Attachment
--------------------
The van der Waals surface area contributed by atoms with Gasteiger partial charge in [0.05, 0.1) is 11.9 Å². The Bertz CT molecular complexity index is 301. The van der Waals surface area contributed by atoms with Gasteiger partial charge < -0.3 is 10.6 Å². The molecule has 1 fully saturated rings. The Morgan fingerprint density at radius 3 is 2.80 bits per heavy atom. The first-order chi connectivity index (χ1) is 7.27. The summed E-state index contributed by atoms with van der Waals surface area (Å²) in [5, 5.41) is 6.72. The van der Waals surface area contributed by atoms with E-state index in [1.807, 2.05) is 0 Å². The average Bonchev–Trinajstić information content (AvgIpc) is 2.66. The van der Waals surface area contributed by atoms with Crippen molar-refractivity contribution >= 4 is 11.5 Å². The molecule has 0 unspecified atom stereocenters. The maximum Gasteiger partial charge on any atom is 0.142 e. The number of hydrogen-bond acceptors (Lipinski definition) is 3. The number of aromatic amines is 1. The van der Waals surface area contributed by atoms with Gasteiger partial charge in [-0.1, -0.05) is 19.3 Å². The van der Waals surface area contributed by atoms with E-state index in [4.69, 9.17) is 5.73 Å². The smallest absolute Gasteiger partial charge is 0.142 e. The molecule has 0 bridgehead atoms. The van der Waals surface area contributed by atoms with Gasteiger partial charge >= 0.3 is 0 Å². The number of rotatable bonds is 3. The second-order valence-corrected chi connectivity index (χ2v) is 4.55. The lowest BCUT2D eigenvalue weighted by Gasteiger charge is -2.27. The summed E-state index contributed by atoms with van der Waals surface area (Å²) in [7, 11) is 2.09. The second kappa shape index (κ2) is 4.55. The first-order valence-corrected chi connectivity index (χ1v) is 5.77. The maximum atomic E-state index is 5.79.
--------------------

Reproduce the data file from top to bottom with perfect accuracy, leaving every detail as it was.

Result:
The van der Waals surface area contributed by atoms with Gasteiger partial charge in [0.05, 0.1) is 11.9 Å². The Bertz CT molecular complexity index is 301. The van der Waals surface area contributed by atoms with Gasteiger partial charge < -0.3 is 10.6 Å². The molecule has 1 fully saturated rings. The Morgan fingerprint density at radius 3 is 2.80 bits per heavy atom. The first-order chi connectivity index (χ1) is 7.27. The summed E-state index contributed by atoms with van der Waals surface area (Å²) in [5, 5.41) is 6.72. The van der Waals surface area contributed by atoms with E-state index in [1.807, 2.05) is 0 Å². The average Bonchev–Trinajstić information content (AvgIpc) is 2.66. The van der Waals surface area contributed by atoms with Crippen molar-refractivity contribution >= 4 is 11.5 Å². The molecule has 0 unspecified atom stereocenters. The maximum Gasteiger partial charge on any atom is 0.142 e. The number of hydrogen-bond acceptors (Lipinski definition) is 3. The number of aromatic amines is 1. The van der Waals surface area contributed by atoms with Gasteiger partial charge in [-0.1, -0.05) is 19.3 Å². The van der Waals surface area contributed by atoms with E-state index in [4.69, 9.17) is 5.73 Å². The smallest absolute Gasteiger partial charge is 0.142 e. The molecule has 0 bridgehead atoms. The van der Waals surface area contributed by atoms with Gasteiger partial charge >= 0.3 is 0 Å². The number of rotatable bonds is 3. The second-order valence-corrected chi connectivity index (χ2v) is 4.55. The lowest BCUT2D eigenvalue weighted by Gasteiger charge is -2.27. The summed E-state index contributed by atoms with van der Waals surface area (Å²) in [7, 11) is 2.09. The second kappa shape index (κ2) is 4.55. The first-order valence-corrected chi connectivity index (χ1v) is 5.77. The maximum atomic E-state index is 5.79.